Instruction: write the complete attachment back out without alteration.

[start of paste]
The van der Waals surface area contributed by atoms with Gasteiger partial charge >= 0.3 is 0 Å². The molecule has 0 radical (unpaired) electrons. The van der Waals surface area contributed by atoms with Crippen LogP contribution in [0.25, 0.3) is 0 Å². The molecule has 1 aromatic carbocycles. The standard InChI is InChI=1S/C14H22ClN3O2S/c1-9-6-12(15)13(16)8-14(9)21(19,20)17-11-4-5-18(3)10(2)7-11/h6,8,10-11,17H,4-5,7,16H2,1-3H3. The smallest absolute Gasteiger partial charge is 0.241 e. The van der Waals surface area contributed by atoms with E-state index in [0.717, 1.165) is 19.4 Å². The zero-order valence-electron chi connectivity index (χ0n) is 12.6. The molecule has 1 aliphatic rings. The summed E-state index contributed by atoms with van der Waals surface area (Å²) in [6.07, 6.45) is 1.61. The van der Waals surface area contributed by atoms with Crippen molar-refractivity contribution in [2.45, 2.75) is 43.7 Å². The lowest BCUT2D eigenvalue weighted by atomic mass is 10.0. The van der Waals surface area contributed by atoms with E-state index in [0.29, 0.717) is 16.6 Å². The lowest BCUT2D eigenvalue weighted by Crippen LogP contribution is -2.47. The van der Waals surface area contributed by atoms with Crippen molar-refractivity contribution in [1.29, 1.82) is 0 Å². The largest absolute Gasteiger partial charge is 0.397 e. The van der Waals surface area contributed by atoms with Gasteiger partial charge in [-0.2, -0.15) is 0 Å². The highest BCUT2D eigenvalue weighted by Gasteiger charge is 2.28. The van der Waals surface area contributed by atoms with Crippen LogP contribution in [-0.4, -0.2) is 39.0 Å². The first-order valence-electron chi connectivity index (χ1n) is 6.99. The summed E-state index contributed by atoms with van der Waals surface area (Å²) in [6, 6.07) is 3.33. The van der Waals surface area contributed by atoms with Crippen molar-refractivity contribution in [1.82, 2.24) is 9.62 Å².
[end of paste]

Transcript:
The van der Waals surface area contributed by atoms with Gasteiger partial charge >= 0.3 is 0 Å². The molecule has 0 radical (unpaired) electrons. The van der Waals surface area contributed by atoms with Crippen LogP contribution in [0.25, 0.3) is 0 Å². The molecule has 1 aromatic carbocycles. The standard InChI is InChI=1S/C14H22ClN3O2S/c1-9-6-12(15)13(16)8-14(9)21(19,20)17-11-4-5-18(3)10(2)7-11/h6,8,10-11,17H,4-5,7,16H2,1-3H3. The smallest absolute Gasteiger partial charge is 0.241 e. The van der Waals surface area contributed by atoms with E-state index in [0.717, 1.165) is 19.4 Å². The zero-order valence-electron chi connectivity index (χ0n) is 12.6. The molecule has 1 aliphatic rings. The summed E-state index contributed by atoms with van der Waals surface area (Å²) in [6.07, 6.45) is 1.61. The van der Waals surface area contributed by atoms with Crippen molar-refractivity contribution in [2.45, 2.75) is 43.7 Å². The lowest BCUT2D eigenvalue weighted by atomic mass is 10.0. The van der Waals surface area contributed by atoms with E-state index in [0.29, 0.717) is 16.6 Å². The lowest BCUT2D eigenvalue weighted by Crippen LogP contribution is -2.47. The van der Waals surface area contributed by atoms with Crippen molar-refractivity contribution in [1.29, 1.82) is 0 Å². The largest absolute Gasteiger partial charge is 0.397 e. The van der Waals surface area contributed by atoms with Gasteiger partial charge in [-0.2, -0.15) is 0 Å². The highest BCUT2D eigenvalue weighted by Gasteiger charge is 2.28. The van der Waals surface area contributed by atoms with Crippen LogP contribution in [-0.4, -0.2) is 39.0 Å². The first-order valence-electron chi connectivity index (χ1n) is 6.99. The summed E-state index contributed by atoms with van der Waals surface area (Å²) in [6, 6.07) is 3.33. The van der Waals surface area contributed by atoms with Crippen molar-refractivity contribution in [1.82, 2.24) is 9.62 Å².